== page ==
In my recent post on Annabel Davis-Goff’s This Cold Country I concentrated on one of the main themes – the heroine going to live in a big Irish house, part of the Protestant Ascendancy. But the book is also about the Second World War: before the action moves to Ireland, it is very much a Home Front book, with the heroine working as a Land Girl.
I love any book about the Home Front, and back in the day did a list of Best WW2 Home Front Books, a cross-blogging project with my friend Chrissie Poulson. The list is here.
But I have read more books since then! That list was keyed to the 70th anniversary of VE Day, 2015, 7 years ago. So here are some more I have read since then, a mixture of books written at the time, and historical novels from later.
Lissa Evans completed her loose trilogy with V for Victory (helpfully informative title) a wonderful book about Noel and Vee, highly recommended. Her research for this and Their Finest has given her expertise in this area – so:
And she also set me onto Maiden’s Trip by Emma Smith a dream-like excursion into the tiny world of wartime canalboats, and a true work of art.
I have very recently read Deed without a Name by Dorothy Bowers - again a contemporary and enthralling picture of London as the war starts to bite. The same could be said of the very cheery Murder’s a Swine, written by Pamela Hansford Johnson and her husband under the pen-name of Nap Lombard.
And then there is SusanScarlett/Noel Streatfeild’s Murder while you work, and JB Priestley’s Blackout in Gretley, with its unusual spying plot .
Graham Greene’s The End of the Affair is a book about adultery, but its evocation of wartime London is stunning and beautiful: my post has a consideration of the saddest lines…
Sarah Manning’s After the Last Dance re-creates the atmosphere of the Rainbow Club, R&R for US soldiers in the middle of London, with all the opportunities for romance and adventure that offers (and the post has some wonderful photos of the club).
Sunset over Soho by Gladys Mitchell doesn’t linger in Soho all that long (it goes off in the usual Mitchell weirdness), but while it is there it paints a wonderful picture of London in the Blitz - this 1942 picture from the Imperial War Museum collection shows a Rest Centre like the one in the book.
Eva Ibbotson’s The Morning Gift looks at refugees living in London at the beginning of the war – there are two posts. Picture is Canteen at Christmas – a café is important in the book as a sanctuary for refugees.
I have always loved Robert Harris’s book Enigma, about the code-breakers at Bletchley Park during the war, and I also love the film.
I claim that Patricia Wentworth’s Miss Silver books often seem as though they could be set any time in her curious world of romantic heroines, rich relatives and misunderstandings with young men – but The Traveller Returns has a most definite setting towards the end of the WW2, and is full of details of ration books and coupons and queuing. I used this wartime painting from the IWM.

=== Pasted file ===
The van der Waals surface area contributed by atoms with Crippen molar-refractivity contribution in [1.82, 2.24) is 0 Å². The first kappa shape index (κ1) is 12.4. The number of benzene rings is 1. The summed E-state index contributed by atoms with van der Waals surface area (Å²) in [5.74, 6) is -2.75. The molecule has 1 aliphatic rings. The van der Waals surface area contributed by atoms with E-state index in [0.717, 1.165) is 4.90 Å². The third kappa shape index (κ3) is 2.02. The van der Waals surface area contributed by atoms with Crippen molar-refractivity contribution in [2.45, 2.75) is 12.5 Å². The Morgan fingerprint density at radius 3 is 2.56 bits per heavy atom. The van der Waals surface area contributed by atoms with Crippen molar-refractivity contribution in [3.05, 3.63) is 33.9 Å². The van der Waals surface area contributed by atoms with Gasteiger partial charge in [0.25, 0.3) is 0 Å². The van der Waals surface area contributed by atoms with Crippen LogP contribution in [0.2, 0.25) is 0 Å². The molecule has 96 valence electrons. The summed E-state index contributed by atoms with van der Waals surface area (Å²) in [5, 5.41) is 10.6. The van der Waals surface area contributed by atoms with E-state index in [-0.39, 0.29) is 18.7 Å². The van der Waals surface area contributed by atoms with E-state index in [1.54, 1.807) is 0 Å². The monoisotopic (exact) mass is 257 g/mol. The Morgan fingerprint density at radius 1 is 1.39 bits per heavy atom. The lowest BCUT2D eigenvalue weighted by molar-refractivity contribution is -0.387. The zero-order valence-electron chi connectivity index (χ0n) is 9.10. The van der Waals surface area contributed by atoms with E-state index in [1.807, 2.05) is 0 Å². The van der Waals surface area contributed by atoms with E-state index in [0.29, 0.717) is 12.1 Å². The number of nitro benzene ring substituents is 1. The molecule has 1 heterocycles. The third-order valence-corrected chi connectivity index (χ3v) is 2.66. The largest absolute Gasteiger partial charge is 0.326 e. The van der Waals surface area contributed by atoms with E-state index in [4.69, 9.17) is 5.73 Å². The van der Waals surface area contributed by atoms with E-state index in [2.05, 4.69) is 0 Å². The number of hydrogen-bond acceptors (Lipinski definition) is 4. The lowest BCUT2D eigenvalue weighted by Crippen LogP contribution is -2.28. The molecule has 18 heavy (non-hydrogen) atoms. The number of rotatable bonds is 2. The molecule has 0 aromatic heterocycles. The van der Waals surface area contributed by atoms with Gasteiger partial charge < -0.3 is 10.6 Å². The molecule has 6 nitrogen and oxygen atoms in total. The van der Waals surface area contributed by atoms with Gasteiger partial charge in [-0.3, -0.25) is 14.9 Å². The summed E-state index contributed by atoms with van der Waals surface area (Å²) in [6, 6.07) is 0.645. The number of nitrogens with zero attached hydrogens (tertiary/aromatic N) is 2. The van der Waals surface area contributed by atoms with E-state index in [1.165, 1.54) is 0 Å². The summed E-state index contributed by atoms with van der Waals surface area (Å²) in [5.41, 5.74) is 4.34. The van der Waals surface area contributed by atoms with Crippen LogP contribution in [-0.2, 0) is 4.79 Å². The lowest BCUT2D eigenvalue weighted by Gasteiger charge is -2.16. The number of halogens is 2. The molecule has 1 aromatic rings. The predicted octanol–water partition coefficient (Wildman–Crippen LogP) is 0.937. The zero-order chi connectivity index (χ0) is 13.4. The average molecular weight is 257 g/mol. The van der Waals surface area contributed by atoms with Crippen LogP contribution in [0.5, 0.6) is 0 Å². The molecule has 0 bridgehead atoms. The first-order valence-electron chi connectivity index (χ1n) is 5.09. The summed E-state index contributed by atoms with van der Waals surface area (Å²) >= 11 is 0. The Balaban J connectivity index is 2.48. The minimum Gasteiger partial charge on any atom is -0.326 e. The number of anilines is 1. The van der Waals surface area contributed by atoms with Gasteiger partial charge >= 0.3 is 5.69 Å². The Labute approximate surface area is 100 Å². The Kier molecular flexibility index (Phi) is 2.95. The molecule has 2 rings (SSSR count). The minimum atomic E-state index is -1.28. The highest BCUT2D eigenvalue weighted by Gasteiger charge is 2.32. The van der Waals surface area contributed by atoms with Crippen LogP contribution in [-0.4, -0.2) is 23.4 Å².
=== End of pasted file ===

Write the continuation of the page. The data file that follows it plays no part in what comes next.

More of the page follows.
Unexpected: I read Monica Baldwin’s I Leap Over the Wall many many years ago, interested in the (non-fiction) story of a nun who leaves the convent after 28 years. I didn’t particularly notice then that she steps out in the middle of wartime England (1941), but on re-reading it is particularly fascinating as she has to learn a lot about modern life. There is a hilarious list of the things she had never heard of which were now part of everyday life:
The Unknown Soldier, Jazz, isolationism, lounge lizards, Lease-Lend, Cavalcade, Gin and It…. Hollywood, cocktail, robot… Greta Garbo, Picasso, DH Lawrence and Dr Marie Stopes.
And of course she also has to learn about wartime restrictions. It is a quite grim but compelling read, and she bravely but apparently consciously shows herself to be not a tremendously nice person (in my view). (She is also related to, and spends time with in the book, Angela Thirkell who took her light novels from the 1930s right into wartime – Northbridge Rectory & Cheerfulness Breaks In)
For anyone who shares my fascination with this era, I can recommend this 1997 book: Millions Like Us by Jenny Hartley, subtitle ‘British Women’s Fiction of the Second World War’. It is a great read, illuminating and entertaining – though leaving you with a list of books you need to obtain. (There is another book with the same name, also about women in WW2, which I am sure is very good, but you need to be aware. Both books take the title from an absolutely wonderful black and white film of 1943, again dealing with women’s wartime lives. I think I am correct in saying it is Lissa Evans’ – see above – favourite film.)
No qualms about using the top photo again. It is my favourite of all the pics I have ever used on the blog, and I bought a print to hang on my wall. It shows a landgirl, taken by Bryson Jack as part of a series of photos about poultry keeping.
As with the other pictures it is from the Imperial War Museum, who, as I keep saying, have an astonishing collection of photographs and other items which they generously make available to non-profit websites.